Amodel 1/72 Vampire Mk. 3/5/6/9/52

KIT #: 72256
DECALS: Five options
REVIEWER: Scott Van Aken
NOTES: Short run


The de Havilland DH.100 Vampire was a British jet-engine fighter commissioned by the Royal Air Force during the Second World War. Following the Gloster Meteor, it was the second jet fighter to enter service with the RAF. Although it arrived too late to see combat during the war, the Vampire served with front line RAF squadrons until 1953 and continued in use as a trainer until 1966, although generally the RAF relegated the Vampire to advanced training roles in the mid-1950s and the type was generally out of RAF service by the end of the decade. The Vampire also served with many air forces worldwide, setting aviation firsts and records.

Almost 3,300 Vampires were built, a quarter of them under licence in other countries. The Vampire design was also developed into the de Havilland Venom fighter-bomber as well as naval Sea Vampire variants.


This particular Vampire kit from Amodel covers most of the popular variations of the aircraft. Molded in Amodel's typical low pressure molding, the detail level is actually quite good with nicely done engraved panel lines. There is some flash and the lower gun trough piece had some rather deep sink areas, but that is about it.

The interior is well done with a cockpit floor, side consoles, instrument panel and the like. If you want belts for the seat you will have to source them out or use tape. The kit instructions provide no nose weight information and instead suggest a tail stand. You might be able to cram in enough behind the nose cose and possibly behind the cockpit as well to prevent tail sitting. The kit has a large lower fuselage panel that does not get attached until near the end of the build so that will help determine if you can put enough ahead of the main gear.

Since this is a twin boom aircraft, I will have to assume that there will be some issues getting a clean fit as this is always a problem with these types of aircraft. The kit is molded with the early rounded wing tips which is correct only for the F.3 version. To do the later variants, new wing tips are provided. The instructions do not indicate that you keep the rounded wing tips for the F.3. The kit also has separate intake pieces, but lacks the longer right hand one for the air conditioning system used on the Mk. 9 for that reason, an FB.9 cannot be modeled with this kit.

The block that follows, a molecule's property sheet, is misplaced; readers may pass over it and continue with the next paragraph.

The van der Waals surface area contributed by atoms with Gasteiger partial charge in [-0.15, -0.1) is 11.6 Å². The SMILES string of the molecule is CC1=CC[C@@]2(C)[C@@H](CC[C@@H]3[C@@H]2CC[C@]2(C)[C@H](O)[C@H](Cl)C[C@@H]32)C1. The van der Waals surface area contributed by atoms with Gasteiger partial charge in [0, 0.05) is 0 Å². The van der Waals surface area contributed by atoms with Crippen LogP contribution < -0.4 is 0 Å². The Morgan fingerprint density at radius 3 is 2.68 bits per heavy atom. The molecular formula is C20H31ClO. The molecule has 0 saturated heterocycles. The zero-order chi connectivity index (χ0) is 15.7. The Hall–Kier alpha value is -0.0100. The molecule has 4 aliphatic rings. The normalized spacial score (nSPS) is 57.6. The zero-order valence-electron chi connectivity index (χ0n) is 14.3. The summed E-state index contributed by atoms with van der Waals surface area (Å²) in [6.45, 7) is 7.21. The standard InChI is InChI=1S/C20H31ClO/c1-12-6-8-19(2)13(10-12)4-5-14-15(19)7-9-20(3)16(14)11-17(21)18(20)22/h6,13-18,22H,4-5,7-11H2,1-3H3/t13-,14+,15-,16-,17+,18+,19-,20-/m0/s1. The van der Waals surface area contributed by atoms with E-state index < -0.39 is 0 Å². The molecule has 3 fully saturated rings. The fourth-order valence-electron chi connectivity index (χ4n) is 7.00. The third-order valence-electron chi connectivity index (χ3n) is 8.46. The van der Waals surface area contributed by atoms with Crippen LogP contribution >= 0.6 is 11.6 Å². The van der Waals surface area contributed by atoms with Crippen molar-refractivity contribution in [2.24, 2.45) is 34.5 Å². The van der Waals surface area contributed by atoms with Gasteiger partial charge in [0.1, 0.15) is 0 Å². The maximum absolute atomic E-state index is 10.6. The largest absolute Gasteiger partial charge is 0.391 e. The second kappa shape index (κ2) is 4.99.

The kit includes a one-piece canopy that is clear, but thick. Under wing drop tanks are also provided and supposedly only used on the SAAF option. Several smaller items will need holes drilled and the various distances from points on the airframe are shown in the instructions. The landing gear and doors are also nicely molded.

Instructions are well drawn but do not show any of the variations between marks. All of  the color information is provided in Humbrol paint numbers, though there is an index that shows what those colors are. There are markings for five aircraft, most of them in overall High Speed Silver lacquer. There is an F.3 from 604 Squadron based on Malta in 1952 for summer camp, an FB.5 of 14 Squadron, New Zealand Air Force in 1970,  and an FB.6 with the Advanced Flying School, South African Air Force in 1973 (this aircraft is listed as having a 'Metallic Brass' nose and boom bands but is probably International Orange). There is a 75 Squadron RNZAF FB.9  from 1953 that is listed as having a Dark Sea Grey upper surface. Finally, a Finnish FB.52 of HavLv 13 in 1957. Instructions have planform placement guides that only show the rounded wing tip F.3, but that should not be much of a problem. The decal sheet is very nicely printed with an addendum sheet for the RAF under wing serials.


So now we have another 1/72 scale option for the Vampire. Prior to this we had kits from Frog and Heller, along with a superb resin kit from CMR. This one will not be as pricey and has detail that is lacking in the previous injected kits. It is a shame that they overlooked the main feature of the FB.9, but those with a bit of putty skill can always add it on. In all, with patience and care, it will make into a very nice model.


May 2012

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